If you think vegetarians have a tough time navigating through the streets of Goa, where prawns twitch their antennas in salute and crabs click their claws to grab your attention at every corner, spare a thought for the Jains, who also love to holiday in Goa. The four million-strong community takes the notion of rigid… Read more »

WHEN IT’S FOOD, THERE’S NO SUCH THING AS A PLAIN JAIN

by Gauri Gharpure

If you think vegetarians have a tough time navigating through the streets of Goa, where prawns twitch their antennas in salute and crabs click their claws to grab your attention at every corner, spare a thought for the Jains, who also love to holiday in Goa.

The four million-strong community takes the notion of rigid vegetarianism several notches higher. Potato, a godsend for millions of vegetarians in India, simply doesn’t cut ice with them. Neither does honey, which some orthodox Jains regard as bee’s excrement.

When it comes to Jains and their culinary preferences, we must remember that all that glitters is not gold. Hence pure vegetarian food isn’t necessarily ‘pure’ food for the Jains, a community of strict adherents largely settled in Gujarat, Rajasthan,  Maharashtra, Uttar Pradesh and Karnataka, among other states.

Started by the Vardhamana Mahavira (circa 500 B.C.), the Jain religion has a highly complex code for edible veggies, which changes from season to season and from one auspicious date to the other. For starters, staunch Jains do not eat anything that grows underground, like potato, onion, garlic, carrot, radish and brinjal. Cabbage is never eaten in the monsoons because of the germs it has the potential to carry within the folds of its leaves. Honey is avoided because some

Jains construe it as bees’ excrement. Also proscribed at specific seasons of the year are all green leafy vegetables, cauliflower and mangoes. These extraordinary dietary curbs do not prevent the Jains from travelling, however. On a stuffy September afternoon at a little-past 3, a Jain family of about two dozen – a mix of couples with toddlers, honeymooners and grandparents – stream into the air-conditioned upper-floor section of Kamat, a pure veg restaurant in Panjim.

Kamat is one of the most popular pure and chaste vegetarian restaurants in Goa, but that’s no relief for these Jains. “Please bring a Jain pau-bhaji as soon as possible,” orders a woman, as she tries to calm her tantrum-throwing child. But her face drops after the waiter, perhaps used to such requests, tells her that the basic sauces required for different dishes include onion and garlic. He also rules out cooking Jain food separately for them.

Eventually, after some grumbling and arguments, the more orthodox in the group settle for idlis, plain uttapas and plain dosas (of course without the chutney because it has garlic) while fence-sitting Jains hop off the high bar, if only for a few minutes, and order anything which is quickly available.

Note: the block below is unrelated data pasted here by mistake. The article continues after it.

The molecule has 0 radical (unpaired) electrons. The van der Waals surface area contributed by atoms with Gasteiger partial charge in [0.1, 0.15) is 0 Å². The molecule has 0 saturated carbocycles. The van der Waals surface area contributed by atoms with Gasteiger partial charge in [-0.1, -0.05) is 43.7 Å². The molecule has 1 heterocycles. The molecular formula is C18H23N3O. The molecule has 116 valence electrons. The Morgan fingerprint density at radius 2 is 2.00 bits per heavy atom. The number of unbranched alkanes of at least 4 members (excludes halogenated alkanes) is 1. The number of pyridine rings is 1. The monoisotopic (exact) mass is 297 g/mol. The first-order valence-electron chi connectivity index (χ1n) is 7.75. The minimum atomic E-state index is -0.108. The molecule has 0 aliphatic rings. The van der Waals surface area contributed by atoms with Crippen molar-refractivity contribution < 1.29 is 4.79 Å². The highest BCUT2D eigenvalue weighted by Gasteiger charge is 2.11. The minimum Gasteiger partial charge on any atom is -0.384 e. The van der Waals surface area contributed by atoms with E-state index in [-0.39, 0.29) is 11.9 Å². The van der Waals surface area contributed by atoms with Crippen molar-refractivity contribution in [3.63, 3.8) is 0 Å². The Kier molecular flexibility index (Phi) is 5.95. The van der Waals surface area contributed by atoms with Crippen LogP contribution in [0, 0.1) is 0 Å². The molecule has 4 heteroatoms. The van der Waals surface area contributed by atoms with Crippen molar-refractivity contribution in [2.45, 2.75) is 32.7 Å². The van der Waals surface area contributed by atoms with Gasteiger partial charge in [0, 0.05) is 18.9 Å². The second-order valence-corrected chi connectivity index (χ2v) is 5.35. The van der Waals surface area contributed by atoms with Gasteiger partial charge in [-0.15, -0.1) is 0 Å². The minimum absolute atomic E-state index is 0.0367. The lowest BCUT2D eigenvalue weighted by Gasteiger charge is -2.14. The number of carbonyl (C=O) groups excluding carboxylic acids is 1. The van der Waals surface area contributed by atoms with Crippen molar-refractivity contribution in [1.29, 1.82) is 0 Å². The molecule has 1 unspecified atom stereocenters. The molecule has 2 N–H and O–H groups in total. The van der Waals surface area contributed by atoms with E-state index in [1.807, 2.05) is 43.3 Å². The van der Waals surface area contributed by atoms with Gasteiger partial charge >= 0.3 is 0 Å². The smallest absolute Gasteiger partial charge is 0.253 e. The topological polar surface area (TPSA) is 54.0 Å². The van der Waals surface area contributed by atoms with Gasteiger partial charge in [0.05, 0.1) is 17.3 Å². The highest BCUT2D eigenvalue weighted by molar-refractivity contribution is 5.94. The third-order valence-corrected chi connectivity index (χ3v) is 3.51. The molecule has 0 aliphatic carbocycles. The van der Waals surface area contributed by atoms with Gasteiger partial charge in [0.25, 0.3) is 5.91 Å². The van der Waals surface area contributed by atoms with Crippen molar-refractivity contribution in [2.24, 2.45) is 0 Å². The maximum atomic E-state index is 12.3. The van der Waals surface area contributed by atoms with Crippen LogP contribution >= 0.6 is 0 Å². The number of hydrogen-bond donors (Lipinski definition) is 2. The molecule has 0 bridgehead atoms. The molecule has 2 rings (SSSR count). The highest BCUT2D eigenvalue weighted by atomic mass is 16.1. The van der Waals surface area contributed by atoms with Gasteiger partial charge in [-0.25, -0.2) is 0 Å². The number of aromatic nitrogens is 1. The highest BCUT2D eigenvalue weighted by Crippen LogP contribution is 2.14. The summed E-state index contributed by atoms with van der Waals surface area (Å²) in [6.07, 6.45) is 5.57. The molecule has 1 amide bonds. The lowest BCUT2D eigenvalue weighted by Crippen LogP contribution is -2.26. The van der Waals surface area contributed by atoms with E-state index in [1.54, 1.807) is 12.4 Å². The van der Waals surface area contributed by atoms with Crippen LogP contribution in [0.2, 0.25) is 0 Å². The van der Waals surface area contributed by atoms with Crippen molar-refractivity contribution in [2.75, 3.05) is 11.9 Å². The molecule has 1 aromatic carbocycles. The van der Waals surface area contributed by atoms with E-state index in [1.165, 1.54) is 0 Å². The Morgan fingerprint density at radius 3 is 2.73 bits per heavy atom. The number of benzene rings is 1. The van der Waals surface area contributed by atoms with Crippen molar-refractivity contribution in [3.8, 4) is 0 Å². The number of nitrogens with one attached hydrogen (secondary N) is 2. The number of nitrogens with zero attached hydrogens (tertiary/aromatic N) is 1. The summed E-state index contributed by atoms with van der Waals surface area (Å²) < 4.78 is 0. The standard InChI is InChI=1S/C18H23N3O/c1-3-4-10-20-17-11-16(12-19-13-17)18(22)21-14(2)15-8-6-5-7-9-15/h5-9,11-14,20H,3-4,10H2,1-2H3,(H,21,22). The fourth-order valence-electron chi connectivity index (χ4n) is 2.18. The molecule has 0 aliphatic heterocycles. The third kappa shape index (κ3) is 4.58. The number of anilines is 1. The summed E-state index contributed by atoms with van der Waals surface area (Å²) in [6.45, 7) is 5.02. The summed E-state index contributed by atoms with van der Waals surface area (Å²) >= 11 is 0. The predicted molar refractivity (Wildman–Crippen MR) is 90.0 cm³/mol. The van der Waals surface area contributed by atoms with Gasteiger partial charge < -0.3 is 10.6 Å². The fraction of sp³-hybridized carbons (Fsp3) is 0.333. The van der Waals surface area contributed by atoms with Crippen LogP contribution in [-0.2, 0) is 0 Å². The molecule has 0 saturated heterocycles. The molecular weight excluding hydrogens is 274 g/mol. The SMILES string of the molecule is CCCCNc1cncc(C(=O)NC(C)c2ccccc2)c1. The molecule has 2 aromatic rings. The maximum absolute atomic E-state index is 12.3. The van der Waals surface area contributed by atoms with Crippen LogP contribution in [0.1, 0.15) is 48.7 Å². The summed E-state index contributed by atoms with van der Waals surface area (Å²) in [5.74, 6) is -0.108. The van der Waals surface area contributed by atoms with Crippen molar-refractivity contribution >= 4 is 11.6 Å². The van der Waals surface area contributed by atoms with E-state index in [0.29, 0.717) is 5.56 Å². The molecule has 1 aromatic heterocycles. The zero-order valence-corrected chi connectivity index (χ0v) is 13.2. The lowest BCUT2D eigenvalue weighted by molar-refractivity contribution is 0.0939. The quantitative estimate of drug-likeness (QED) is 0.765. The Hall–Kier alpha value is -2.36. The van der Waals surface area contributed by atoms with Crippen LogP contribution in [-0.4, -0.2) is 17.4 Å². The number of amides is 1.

Vijay Mandaviya and his wife Jayashree, who have been running a pure-veg restaurant called Navrang on Atmaram Borkar road in Panjim for the past 12 years, have an anecdote to share. He says a friend decided to visit Goa, his first trip outside his hometown Mumbai in a decade, only after Vijay assured him that his restaurant staff would fully accommodate Jain needs.

“He follows every single rule in the book and does not eat anything after the sunset. It is difficult for such believers to travel as good vegetarian restaurants, more so the Jain ones, are hard to come by,” Vijay says.

According to Rupal Mehta, a devout Jain, the rationale behind this food code lies in the religion’s ideology of non-violence and renunciation. “Anything that grows underground supports the entire plant and when you pull that tuber out, you are basically killing the entire plant and terminating the cycle of procreation,” says Rupal Mehta. Rupal and her husband have finished a nine-day fast during which they consumed only boiled water.

Kaushik, a supervisor at Bhojan, a vegetarian restaurant in Panjim, calls Jain tourists “very fussy.” His gentle smile and shrug of shoulders indicates he is not complaining. “We know what Jain food is. Basically, anything that grows underground. And if they ask us not to use any other vegetable, we cook accordingly. We also use different vessels and frying pans. We know our work, but they still want to be sure,” says Kaushik, who has worked in the hospitality industry for 30 years.

But in the land of fish curry and rice, fried prawns, roast beef and sausages, there are very few culinary oases looking out for the Jain traveller.  Explains Vijay of Navrang: “Gujarati tourists, especially Jains, have to wander around a lot to find a pure-veg restaurant. I feel good to see the relief in their eyes when they find the kind of food they want.”

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